Vantage recently collaborated with Amin Elhassan of ESPN for a very interesting article on the 10 best screen setters in the league on a budget.
Due to the interest this piece generated, I wanted to follow up by providing some clarity on the importance of screens in generating efficient offense.
The "big news" out of the MIT/Sloan conference is that researchers can now recognize 80% of on-ball screens (with a sensitivity of 82%) using SportVu location data. I guess this makes them the Carmelo Anthony of analytics (OK, fine, even Carmelo probably recognizes more than 80% of on-ball screens ... he just doesn't use them).
While we have no doubt that the algorithms to accomplish this are very interesting, recognizing 80% of on-ball screens is like having 80% of a ball -- you're not getting any roll there. This is a perfect example of the disconnect between the analytics bubble and the real world. People spend all this time and effort in producing something that has no value to players and coaches.
Even if we were talking about recognizing 100% of screens, this information isn't helpful at all without the context of screen effort (did the screener make contact with the defender or reroute the defender?), screen defense (did the defender hedge, soft show, etc.?), screen usage (did the ball-handler use the screen or split the defenders?), and screen outcome (did the player get an open shot, get a teammate an open shot, or develop a play that resulted in an otherwise effective outcome?).
Spoiler alert - Vantage already tracks every screen and all this context to boot. If you missed it, here is a background on Vantage screen analysis.
Recognizing screens is actually the easy part. We're analyzing why they are important and who is good at them.
Who Cares About Screens?
As the only legal method for blocking in basketball, screens are vital to creating open shots, favorable matchups, and forced rotations. Brand new research using Vantage data is verifying what coaches (and smart fans) have long understood: with a league full of world-class athletes, teams that don't screen effectively cannot score efficiently.
The guiding star for any offense is "Offensive Efficiency" or, in other words, Points Per 100 Possessions. Research by Vantage Contributor Lorel Buscher verifies that two Vantage metrics, "Received Screens Per Chance" and "Set Screen Points Per Chance," are significant predictors of Offensive Efficiency.
Set Screen Points Per Chance is the amount of points generated through screens per offensive chance, while Received Screens Per Chance is the amount of screens set per offensive chance. The upshot is that teams that set a lot of high-quality screens have more efficient offenses.
More detail is provided below for the statistics-inclined.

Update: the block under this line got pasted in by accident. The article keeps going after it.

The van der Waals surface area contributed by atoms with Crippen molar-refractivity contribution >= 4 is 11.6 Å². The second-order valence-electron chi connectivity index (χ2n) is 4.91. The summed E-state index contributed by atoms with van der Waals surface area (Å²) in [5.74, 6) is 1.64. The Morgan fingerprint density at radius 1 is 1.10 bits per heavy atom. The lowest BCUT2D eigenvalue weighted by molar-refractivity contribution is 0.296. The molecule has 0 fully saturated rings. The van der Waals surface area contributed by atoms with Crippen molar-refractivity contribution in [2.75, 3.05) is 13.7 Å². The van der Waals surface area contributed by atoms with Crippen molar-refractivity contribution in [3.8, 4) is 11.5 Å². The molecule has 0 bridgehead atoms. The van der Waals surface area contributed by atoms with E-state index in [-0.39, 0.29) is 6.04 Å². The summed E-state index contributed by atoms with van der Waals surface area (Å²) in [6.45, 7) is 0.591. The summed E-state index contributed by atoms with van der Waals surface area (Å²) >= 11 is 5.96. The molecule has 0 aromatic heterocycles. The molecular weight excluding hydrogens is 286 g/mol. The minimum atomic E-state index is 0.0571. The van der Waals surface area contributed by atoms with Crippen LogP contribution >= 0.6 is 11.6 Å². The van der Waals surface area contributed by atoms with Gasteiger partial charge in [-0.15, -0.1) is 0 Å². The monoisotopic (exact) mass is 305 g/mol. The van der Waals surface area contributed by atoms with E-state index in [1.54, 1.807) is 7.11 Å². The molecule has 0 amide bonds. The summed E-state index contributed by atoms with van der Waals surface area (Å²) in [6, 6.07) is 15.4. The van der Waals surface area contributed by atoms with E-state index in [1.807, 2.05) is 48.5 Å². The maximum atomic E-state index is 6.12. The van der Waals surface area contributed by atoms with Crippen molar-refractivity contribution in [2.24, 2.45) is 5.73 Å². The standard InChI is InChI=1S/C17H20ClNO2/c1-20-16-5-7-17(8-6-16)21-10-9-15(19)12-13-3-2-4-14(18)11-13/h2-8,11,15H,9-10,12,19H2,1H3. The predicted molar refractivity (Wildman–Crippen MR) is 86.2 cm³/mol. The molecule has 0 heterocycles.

The top two teams in Set Screen Points Per Chance over the past 2.5 seasons are the Spurs and Thunder, each at .032. In other words, these teams have generated .032 points per offensive chance from their screens.
Both Tiago Splitter and Tim Duncan generated .101 points per chance through screens. For the Thunder, Kendrick Perkins (.115) and Nick Collison (.081) led the way.
Here is an example from each screen setter for the Thunder:
Simple plays that require (1) a screener that creates space, (2) a ball handler defenders must respect (or do respect even if they should not), and (3) a shooter to make a non-contested shot. We see these plays every night, and they are the backbone of efficient teams.
On the other end of the spectrum, the Jazz have struggled to generate points through screens. As a team, they've only generated .015 points per offensive chance through screens, almost half of what the top teams generate. The Jazz are also in the bottom four in amount of screens set.
Even a team like the Heat that can rely on a dominant one-on-one player is still in the top eight in Set Screen Points Per Chance.
Researcher Lorel Buscher led our research analysis on this project by employing a Bootstrapped Regression Model to verify the importance of screens. Bootstrapping is simply a method of resampling that assigns measures of accuracy among the included metrics.
By bootstrapping, we were able to take 100 random samples from the original data, allowing each sample to be considered independent of the others. A requirement was made that a metric appear in at least 70% of the models built to be deemed a significant predictor.
Once the conclusion was made that a metric was not only significant but also a positive predictor of Offensive Efficiency, its relative importance (a weighted average of its recorded estimate across all 100 models) was calculated.
Both "Received Screens Per Chance" and "Set Screen Points Per Chance" were positive predictors with relative importance measures exceeding 0.8.
Our clients have moved beyond the data-collection problem to the integration and analysis problems, and it is time for fans (and the analytics community itself) to do the same. Stay tuned as we roll out more discoveries from our data.